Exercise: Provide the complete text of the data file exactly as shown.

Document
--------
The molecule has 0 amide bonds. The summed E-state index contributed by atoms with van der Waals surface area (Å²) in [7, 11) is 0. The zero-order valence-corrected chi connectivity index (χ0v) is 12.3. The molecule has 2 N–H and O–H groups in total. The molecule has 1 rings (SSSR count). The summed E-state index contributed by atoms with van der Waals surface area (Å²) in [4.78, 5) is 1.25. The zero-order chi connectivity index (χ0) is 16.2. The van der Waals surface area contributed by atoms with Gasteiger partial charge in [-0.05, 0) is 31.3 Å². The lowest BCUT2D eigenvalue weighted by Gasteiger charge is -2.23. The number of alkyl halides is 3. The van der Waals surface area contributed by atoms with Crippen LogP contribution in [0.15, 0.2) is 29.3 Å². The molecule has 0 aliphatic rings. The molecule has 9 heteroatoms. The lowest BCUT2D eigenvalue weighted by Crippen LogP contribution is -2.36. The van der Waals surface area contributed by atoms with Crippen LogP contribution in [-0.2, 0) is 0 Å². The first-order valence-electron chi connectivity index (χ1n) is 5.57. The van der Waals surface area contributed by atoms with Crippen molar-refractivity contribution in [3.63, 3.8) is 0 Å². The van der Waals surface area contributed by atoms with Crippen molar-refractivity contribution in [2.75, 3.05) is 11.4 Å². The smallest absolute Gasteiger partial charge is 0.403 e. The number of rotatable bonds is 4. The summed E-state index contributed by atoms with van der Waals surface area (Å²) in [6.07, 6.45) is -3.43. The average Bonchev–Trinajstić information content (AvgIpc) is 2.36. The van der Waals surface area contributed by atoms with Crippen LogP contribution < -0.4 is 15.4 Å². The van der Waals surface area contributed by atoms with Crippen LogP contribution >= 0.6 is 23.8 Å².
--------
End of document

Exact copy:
The molecule has 0 amide bonds. The summed E-state index contributed by atoms with van der Waals surface area (Å²) in [7, 11) is 0. The zero-order valence-corrected chi connectivity index (χ0v) is 12.3. The molecule has 2 N–H and O–H groups in total. The molecule has 1 rings (SSSR count). The summed E-state index contributed by atoms with van der Waals surface area (Å²) in [4.78, 5) is 1.25. The zero-order chi connectivity index (χ0) is 16.2. The van der Waals surface area contributed by atoms with Gasteiger partial charge in [-0.05, 0) is 31.3 Å². The lowest BCUT2D eigenvalue weighted by Gasteiger charge is -2.23. The number of alkyl halides is 3. The van der Waals surface area contributed by atoms with Crippen LogP contribution in [0.15, 0.2) is 29.3 Å². The molecule has 0 aliphatic rings. The molecule has 9 heteroatoms. The lowest BCUT2D eigenvalue weighted by Crippen LogP contribution is -2.36. The van der Waals surface area contributed by atoms with Crippen LogP contribution in [-0.2, 0) is 0 Å². The first-order valence-electron chi connectivity index (χ1n) is 5.57. The van der Waals surface area contributed by atoms with Crippen molar-refractivity contribution in [3.63, 3.8) is 0 Å². The van der Waals surface area contributed by atoms with Crippen molar-refractivity contribution in [2.75, 3.05) is 11.4 Å². The smallest absolute Gasteiger partial charge is 0.403 e. The number of rotatable bonds is 4. The summed E-state index contributed by atoms with van der Waals surface area (Å²) in [6.07, 6.45) is -3.43. The average Bonchev–Trinajstić information content (AvgIpc) is 2.36. The van der Waals surface area contributed by atoms with Crippen LogP contribution < -0.4 is 15.4 Å². The van der Waals surface area contributed by atoms with Crippen LogP contribution >= 0.6 is 23.8 Å².